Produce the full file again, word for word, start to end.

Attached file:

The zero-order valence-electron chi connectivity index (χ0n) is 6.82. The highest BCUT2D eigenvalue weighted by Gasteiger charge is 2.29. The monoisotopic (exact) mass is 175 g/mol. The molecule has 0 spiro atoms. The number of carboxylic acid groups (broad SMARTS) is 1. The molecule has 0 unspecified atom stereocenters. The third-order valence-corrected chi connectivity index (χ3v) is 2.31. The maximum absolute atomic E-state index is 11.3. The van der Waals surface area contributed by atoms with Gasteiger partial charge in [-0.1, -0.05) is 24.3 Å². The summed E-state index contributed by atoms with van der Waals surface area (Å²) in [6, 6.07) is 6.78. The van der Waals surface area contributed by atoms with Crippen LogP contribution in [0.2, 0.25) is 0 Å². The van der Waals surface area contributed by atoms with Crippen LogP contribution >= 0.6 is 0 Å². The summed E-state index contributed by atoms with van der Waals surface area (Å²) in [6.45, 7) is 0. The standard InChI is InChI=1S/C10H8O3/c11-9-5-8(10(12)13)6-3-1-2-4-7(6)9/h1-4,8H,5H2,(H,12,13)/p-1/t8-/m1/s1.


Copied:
The zero-order valence-electron chi connectivity index (χ0n) is 6.82. The highest BCUT2D eigenvalue weighted by Gasteiger charge is 2.29. The monoisotopic (exact) mass is 175 g/mol. The molecule has 0 spiro atoms. The number of carboxylic acid groups (broad SMARTS) is 1. The molecule has 0 unspecified atom stereocenters. The third-order valence-corrected chi connectivity index (χ3v) is 2.31. The maximum absolute atomic E-state index is 11.3. The van der Waals surface area contributed by atoms with Gasteiger partial charge in [-0.1, -0.05) is 24.3 Å². The summed E-state index contributed by atoms with van der Waals surface area (Å²) in [6, 6.07) is 6.78. The van der Waals surface area contributed by atoms with Crippen LogP contribution in [0.2, 0.25) is 0 Å². The van der Waals surface area contributed by atoms with Crippen LogP contribution >= 0.6 is 0 Å². The summed E-state index contributed by atoms with van der Waals surface area (Å²) in [6.45, 7) is 0. The standard InChI is InChI=1S/C10H8O3/c11-9-5-8(10(12)13)6-3-1-2-4-7(6)9/h1-4,8H,5H2,(H,12,13)/p-1/t8-/m1/s1.